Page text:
Displaying feedback to your users is one of those common, cross-cutting (boring!) requirements that should be baked in to your application’s framework. That’s just as true with old-school ASP.NET MVC as it is with ASP.NET Core and Angular. In this post, I’ll show you how you can bake this capability in to a modern Angular app with ASP.NET Core on the backend!

What We’ll Build

We’ll take the same approach we did in our Bootstrap-based notifications. We’ll decorate our ASP.NET Core action results using an extension method:

public IActionResult Success()
    return Ok(new {id = 1, name = "success"}).WithSuccess("It worked!", "All is well...");

Client-side, we’ll automatically grab the status and display it using angular2-notifications:

Jaspero’s angular2-notifications: A light and easy to use notifications library for Angular 2.

We’ll only write that code once, so client-side, our normal API calls will be free of any boring, repetitive logic, leaving us with simple, clean code:

async create(form: Widget) {
    const result = await.httpClient.post('/some/api', form).toPromise();
    // No need to manually show feedback!

Let’s get stated!

Project Setup

I’m going to creat a new ASP.NET Core 2.1 (preview) project with Angular. I’ve already fixed the bugs in the template and updated it to provide a better dev-time experience, like I described, so check that post if you want more information.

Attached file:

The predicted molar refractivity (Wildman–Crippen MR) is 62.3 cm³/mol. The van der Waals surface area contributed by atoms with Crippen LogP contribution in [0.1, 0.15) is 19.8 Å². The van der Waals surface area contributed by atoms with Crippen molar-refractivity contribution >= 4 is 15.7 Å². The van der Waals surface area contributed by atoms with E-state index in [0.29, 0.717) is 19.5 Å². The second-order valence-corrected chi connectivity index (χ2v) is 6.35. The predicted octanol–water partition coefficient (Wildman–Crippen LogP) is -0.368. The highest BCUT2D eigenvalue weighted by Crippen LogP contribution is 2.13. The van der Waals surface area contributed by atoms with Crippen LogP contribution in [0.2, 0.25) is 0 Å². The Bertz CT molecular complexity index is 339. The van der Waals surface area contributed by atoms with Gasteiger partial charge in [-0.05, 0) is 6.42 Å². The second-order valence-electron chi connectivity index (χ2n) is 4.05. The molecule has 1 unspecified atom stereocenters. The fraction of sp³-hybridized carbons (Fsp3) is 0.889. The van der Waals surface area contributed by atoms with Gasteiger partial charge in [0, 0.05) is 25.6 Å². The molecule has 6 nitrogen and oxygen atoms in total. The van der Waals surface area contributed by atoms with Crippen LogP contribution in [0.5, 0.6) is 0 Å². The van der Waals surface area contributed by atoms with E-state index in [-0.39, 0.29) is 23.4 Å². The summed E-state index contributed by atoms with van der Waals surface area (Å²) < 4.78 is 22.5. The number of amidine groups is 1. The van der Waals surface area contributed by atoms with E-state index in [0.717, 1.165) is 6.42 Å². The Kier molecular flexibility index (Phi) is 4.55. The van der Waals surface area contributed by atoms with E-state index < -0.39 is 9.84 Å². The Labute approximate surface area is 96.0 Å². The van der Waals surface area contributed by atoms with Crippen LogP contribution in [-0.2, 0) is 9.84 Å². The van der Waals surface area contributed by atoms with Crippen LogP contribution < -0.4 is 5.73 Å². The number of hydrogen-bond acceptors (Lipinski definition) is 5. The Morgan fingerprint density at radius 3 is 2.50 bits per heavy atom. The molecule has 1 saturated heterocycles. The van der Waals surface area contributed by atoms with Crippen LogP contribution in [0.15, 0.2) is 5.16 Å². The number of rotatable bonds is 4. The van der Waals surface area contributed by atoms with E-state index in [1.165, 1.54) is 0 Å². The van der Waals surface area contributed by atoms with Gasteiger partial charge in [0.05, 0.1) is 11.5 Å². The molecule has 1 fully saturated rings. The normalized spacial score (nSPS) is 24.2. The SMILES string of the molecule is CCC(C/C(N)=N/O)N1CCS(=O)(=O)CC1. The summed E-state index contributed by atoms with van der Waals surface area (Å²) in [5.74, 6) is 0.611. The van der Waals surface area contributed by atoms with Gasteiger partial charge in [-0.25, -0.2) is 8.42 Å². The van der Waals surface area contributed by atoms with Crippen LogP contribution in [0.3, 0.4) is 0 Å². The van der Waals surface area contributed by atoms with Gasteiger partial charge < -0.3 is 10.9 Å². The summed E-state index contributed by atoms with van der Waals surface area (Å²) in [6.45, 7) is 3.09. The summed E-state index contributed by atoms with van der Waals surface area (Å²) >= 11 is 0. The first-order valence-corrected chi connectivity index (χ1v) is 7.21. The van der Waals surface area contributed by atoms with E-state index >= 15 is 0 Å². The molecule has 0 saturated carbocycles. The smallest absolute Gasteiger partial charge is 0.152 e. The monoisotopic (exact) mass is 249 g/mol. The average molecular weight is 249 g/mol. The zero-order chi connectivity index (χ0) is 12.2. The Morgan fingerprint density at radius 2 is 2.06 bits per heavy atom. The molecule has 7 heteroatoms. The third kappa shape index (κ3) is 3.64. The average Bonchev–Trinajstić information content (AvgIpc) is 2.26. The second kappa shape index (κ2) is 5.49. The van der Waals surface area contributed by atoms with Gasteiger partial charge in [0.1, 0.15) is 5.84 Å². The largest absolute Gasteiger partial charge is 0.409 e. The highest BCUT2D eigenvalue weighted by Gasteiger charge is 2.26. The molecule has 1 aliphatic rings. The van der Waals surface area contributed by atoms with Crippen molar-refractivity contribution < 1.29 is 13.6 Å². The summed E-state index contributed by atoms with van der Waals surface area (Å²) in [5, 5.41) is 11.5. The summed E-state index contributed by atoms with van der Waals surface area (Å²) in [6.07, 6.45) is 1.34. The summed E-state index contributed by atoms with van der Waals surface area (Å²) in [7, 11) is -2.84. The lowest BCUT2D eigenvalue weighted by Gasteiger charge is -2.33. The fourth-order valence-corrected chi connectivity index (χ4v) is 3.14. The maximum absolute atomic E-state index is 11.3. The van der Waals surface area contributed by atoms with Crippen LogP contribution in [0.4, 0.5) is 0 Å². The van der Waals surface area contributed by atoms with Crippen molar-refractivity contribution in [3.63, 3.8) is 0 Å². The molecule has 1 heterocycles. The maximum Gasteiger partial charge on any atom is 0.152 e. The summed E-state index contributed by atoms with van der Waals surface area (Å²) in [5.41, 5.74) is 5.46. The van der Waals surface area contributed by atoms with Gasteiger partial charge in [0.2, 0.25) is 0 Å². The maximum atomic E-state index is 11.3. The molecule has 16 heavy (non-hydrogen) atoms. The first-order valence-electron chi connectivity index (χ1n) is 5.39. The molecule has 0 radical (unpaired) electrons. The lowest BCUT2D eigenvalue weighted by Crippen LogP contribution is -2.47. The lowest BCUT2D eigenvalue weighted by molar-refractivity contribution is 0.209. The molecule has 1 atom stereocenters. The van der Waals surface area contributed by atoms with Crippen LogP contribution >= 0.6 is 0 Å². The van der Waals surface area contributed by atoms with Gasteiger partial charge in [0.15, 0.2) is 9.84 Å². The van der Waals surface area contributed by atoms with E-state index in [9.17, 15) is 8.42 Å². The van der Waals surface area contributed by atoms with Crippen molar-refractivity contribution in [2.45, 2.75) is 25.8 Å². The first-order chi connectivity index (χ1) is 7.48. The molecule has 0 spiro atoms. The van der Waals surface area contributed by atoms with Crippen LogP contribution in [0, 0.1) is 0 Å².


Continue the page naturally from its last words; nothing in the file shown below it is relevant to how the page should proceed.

We’ll also need Jaspero’s angular2-notifications package, which we can install with npm:

npm i --save angular2-notifications

And we’ll need to import the module in our app.module.ts, along with the BrowserAnimationModule:

import { SimpleNotificationsModule } from 'angular2-notifications';
import { BrowserAnimationsModule } from '@angular/platform-browser/animations';

  declarations: [
  imports: [
    BrowserModule.withServerTransition({ appId: 'ng-cli-universal' }),
      { path: '', component: HomeComponent, pathMatch: 'full' },
      { path: 'counter', component: CounterComponent },
      { path: 'fetch-data', component: FetchDataComponent },
  providers: [],
  bootstrap: [AppComponent]
export class AppModule { }

The final step is to add the simple-notifications component somewhere that is available globally throughout our app. The simplest thing is to just add it to app.component.html, like so:

<div class='container-fluid'>
  <div class='row'>
    <div class='col-sm-3'>
    <div class='col-sm-9 body-content'>

Now we can inject and use NotificationService to display the various types of notifications that are supported:

import { Component, OnInit } from '@angular/core';
import { NotificationsService } from 'angular2-notifications';

  selector: 'app-home',
  templateUrl: './home.component.html',
export class HomeComponent implements OnInit {

  constructor(private notifications: NotificationsService) {

  ngOnInit() {
    this.notifications.success('Hi!', 'Everything is initialized!');

We’ll come back and use simple-notifications in a bit. But for now, let’s see what we need to do server-side!

Implementing Notification Extension Methods

Now we need a way to attach a notification to a response before it goes back down to our Angular app. We’re going to follow the same approach as we took for our Bootstrap-based approach, but we’ll simplify it a bit since we aren’t going to worry about ViewResults.

Here’s what our extension methods look like:

    public static class NotificationExtensions
        public static IActionResult WithSuccess(this IActionResult result, string title, string body)